On Aug. 1, 2018, the Departments of Health and Human Services, Labor and the Treasury issued a final rule lifting Obama-era limits on short-term health insurance plans.
The final rule was effective and applicable 60 days after publication in the Federal Registrar, which means as of October 2018 short term policies:
- May have an initial policy duration of less than 12 months (instead of 90 days)
- Are renewable for a combined maximum duration of 36 months total coverage.
The final rule also requires all short term policies to include a notice explaining the policy they are purchasing.
In a press release, Health and Human Services Secretary Alex Azar said:
Under the Affordable Care Act, Americans have seen insurance premiums rise and choices dwindle.
President Trump is bringing more affordable insurance options back to the market, including through allowing the renewal of short term plans. These plans aren’t for everyone, but they can provide a much more affordable option for millions of the forgotten men and women left out by the current system.
4 ways the short term medical change could impact you
Below, we’ve highlighted four things to know about the short term medical (STM) news, including how these changes could result in lower premium payments for you.
1. You’ll have an affordable health insurance alternative
Short term health insurance can be a lower-cost option than major medical because they include limited benefits and do not fulfill ACA requirements; for example, they do not cover preventive care or other essential health benefits.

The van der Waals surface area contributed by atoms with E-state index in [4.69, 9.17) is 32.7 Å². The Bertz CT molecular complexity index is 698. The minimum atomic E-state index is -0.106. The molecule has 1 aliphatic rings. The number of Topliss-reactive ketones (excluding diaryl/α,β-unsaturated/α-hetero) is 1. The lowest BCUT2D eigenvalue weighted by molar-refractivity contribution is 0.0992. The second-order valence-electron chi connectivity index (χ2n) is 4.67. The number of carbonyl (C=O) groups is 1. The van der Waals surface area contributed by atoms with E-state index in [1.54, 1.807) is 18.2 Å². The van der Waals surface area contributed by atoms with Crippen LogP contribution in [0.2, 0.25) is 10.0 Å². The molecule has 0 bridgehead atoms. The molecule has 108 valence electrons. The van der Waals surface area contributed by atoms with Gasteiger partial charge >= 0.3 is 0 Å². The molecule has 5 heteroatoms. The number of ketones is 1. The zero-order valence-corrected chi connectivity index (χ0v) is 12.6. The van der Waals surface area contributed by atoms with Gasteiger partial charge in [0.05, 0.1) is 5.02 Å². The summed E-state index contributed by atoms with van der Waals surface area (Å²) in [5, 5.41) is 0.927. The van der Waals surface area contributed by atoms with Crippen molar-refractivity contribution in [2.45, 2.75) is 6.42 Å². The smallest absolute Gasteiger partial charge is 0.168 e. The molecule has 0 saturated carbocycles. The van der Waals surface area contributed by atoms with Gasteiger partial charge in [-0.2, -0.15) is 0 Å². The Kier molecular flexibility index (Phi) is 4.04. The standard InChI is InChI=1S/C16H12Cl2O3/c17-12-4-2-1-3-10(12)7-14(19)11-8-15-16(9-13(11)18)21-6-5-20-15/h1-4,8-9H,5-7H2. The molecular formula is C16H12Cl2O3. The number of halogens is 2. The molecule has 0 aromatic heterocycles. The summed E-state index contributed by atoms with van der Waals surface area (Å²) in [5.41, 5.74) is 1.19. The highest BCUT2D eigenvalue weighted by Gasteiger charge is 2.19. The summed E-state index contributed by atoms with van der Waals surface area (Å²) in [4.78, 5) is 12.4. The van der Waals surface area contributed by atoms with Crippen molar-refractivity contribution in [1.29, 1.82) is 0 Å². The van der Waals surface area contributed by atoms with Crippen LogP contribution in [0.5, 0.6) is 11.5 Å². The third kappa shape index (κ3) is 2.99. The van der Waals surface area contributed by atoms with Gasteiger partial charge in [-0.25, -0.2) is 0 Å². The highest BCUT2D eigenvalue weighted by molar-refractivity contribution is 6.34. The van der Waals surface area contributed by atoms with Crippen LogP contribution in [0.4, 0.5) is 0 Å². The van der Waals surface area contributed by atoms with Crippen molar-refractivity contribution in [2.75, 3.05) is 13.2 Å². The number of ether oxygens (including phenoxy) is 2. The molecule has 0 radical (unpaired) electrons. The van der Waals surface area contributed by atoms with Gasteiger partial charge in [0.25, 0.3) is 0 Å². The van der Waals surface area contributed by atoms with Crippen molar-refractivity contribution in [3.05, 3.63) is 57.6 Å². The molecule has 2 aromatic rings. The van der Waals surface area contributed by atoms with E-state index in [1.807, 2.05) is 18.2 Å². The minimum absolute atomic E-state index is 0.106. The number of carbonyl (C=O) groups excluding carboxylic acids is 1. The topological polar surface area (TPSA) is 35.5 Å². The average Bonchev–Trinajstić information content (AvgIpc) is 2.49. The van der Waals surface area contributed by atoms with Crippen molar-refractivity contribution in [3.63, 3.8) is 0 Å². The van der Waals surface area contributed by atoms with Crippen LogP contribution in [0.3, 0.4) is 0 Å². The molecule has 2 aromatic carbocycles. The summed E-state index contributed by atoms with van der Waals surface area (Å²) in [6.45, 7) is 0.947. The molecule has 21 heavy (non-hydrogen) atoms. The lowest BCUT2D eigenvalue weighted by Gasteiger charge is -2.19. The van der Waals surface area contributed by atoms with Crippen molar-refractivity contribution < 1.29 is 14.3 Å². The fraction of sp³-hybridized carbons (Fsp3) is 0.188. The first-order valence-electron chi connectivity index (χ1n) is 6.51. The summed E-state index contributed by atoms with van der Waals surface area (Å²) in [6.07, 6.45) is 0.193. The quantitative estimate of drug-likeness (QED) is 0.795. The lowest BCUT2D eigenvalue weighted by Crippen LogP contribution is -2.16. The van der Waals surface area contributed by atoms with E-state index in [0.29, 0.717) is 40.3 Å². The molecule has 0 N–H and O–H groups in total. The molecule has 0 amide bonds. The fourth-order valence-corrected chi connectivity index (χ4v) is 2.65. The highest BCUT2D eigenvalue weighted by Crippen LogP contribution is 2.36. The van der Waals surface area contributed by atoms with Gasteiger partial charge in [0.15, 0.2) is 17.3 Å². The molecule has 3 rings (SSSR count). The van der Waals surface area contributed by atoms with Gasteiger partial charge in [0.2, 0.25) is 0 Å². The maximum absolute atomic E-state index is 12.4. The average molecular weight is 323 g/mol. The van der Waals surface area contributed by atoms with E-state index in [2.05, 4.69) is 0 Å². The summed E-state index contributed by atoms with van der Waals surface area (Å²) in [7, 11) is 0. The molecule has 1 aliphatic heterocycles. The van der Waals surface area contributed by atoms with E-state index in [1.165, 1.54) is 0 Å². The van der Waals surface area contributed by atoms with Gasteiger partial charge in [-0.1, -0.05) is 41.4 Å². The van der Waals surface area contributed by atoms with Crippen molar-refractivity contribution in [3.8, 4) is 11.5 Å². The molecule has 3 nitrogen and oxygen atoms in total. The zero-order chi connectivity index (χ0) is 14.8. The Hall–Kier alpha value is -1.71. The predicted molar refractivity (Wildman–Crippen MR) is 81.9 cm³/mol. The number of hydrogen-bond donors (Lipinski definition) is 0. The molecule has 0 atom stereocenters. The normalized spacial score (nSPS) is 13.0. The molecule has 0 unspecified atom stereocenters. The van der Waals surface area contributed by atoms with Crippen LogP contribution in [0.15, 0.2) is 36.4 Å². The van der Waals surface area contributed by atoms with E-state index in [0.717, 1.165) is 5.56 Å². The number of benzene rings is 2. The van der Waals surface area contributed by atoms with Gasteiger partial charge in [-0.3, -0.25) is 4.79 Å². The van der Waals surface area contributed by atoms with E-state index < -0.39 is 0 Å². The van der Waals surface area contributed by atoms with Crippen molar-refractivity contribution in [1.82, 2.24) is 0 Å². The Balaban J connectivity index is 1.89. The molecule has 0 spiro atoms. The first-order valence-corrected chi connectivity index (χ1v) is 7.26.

Short term policies include benefits that help pay for unexpected medical care resulting from accidents and illnesses. Because they usually exclude pre-existing conditions, they tend to be an option for healthy individuals who want some financial protection from high claims.
Short term plans:
- Can be quickly obtained year-round if you qualify
- Cover a range of healthcare services, including emergency room treatment, hospital room and board, doctor office visits and more
- Come in many plan designs to fit your budget and healthcare needs
- May or may not require you to use network providers
- Are accepted by most healthcare providers
2. You may be able to get an STM plan that lasts up to 364 days
Prior to 2016, short term health plans were available for as long as 364 days (depending on state laws). The final rule lifts the current 90-day limit in some states and, as explained by HHS, reverts “to the previous definition of short term, limited-duration insurance which permits coverage for nearly a full 12 months.”
3. You may be able to reduce your health insurance premium
As mentioned above, short term plan premiums may be lower than major medical (i.e., Obamacare plan) premiums because they have limited coverage. As CMS pointed out in a press release announcing the final rule:
The average monthly premium for an individual in the fourth quarter of 2016 for a short term, limited-duration policy was approximately $124, compared with $393 for an unsubsidized individual market plan.
The Departments of Labor and Health and Human Services (HHS) issued the proposed rule in February 2018, citing a lack of consumer options and the rising cost of insurance as the reason for lifting STM policy limitations.
4. Short term plans are available today (depending on your state)
You don’t have to wait to buy short term health insurance. You can obtain quotes in just a few minutes, right now. The application is subject to acceptance by the carrier.
If you need a health plan to cover an unexpected accident or illness, you can get a short term medical insurance quote in seconds.
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